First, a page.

Babies Learn More When Something Surprises Them

April 2, 2015 6:06 PM

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If you're a baby, the world is constantly throwing a lot of new stuff at you. The question of how infants instinctively decide which stimuli to focus on, and how they process what they're experiencing into new knowledge or new skills, has long interested psychologists. One of the most consistent findings across this line of research has been that babies pay special attention when something surprises them — when a familiar object acts in an unfamiliar way, for example, or when an object is jury-rigged by researchers to appear to violate the laws of physics (this should be obvious to anyone who has ever played peek-a-boo with an entranced infant).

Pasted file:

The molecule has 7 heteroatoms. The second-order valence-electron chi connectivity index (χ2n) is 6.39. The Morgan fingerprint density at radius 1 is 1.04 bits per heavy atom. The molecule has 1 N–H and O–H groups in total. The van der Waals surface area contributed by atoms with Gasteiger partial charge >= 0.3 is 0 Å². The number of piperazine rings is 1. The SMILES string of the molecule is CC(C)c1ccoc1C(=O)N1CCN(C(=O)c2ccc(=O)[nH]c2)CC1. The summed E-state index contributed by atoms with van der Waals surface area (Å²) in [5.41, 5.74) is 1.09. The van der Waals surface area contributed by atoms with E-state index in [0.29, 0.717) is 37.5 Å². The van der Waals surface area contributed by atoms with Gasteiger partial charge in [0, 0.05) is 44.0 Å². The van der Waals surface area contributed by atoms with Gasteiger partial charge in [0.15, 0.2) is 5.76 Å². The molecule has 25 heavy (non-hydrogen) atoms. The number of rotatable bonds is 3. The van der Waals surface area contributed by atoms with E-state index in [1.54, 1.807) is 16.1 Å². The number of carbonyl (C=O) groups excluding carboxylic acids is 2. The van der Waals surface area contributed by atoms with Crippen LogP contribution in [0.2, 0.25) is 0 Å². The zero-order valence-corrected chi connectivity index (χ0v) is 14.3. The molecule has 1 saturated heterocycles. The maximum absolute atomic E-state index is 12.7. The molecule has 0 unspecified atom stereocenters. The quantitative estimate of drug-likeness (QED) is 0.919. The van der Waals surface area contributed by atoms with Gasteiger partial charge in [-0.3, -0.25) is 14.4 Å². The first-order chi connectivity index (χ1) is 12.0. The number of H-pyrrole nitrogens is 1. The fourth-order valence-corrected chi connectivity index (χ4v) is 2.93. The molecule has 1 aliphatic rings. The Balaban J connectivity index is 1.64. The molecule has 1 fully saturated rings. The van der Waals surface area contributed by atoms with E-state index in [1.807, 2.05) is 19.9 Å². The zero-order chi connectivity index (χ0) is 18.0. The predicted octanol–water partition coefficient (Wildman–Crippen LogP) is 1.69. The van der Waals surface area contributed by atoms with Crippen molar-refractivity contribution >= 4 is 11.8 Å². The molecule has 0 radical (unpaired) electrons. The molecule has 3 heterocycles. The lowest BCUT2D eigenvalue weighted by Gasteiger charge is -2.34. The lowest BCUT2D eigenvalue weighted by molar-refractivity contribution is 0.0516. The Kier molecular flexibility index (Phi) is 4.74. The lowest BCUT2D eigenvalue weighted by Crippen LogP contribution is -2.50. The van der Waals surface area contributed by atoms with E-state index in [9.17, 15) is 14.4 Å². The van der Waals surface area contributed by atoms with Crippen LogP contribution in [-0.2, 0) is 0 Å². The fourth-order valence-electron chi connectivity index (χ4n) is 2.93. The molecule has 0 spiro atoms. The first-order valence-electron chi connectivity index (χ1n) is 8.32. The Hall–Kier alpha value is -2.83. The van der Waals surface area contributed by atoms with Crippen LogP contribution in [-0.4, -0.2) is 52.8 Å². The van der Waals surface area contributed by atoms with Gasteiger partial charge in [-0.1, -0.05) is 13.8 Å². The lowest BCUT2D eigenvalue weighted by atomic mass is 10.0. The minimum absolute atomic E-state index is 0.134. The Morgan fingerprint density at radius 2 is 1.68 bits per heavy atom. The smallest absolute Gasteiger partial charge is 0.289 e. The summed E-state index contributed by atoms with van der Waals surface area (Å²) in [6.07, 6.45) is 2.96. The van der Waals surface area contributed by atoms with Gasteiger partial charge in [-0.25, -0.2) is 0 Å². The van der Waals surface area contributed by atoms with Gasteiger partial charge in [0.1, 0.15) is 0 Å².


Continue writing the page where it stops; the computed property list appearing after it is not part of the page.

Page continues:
In a new study published in Science, Aimee E. Stahl and Lisa Feigenson of Johns Hopkins University find that this element of surprise plays an important role in learning. The researchers conducted four experiments in which they surprised infants in different ways and then tracked how this surprise a...

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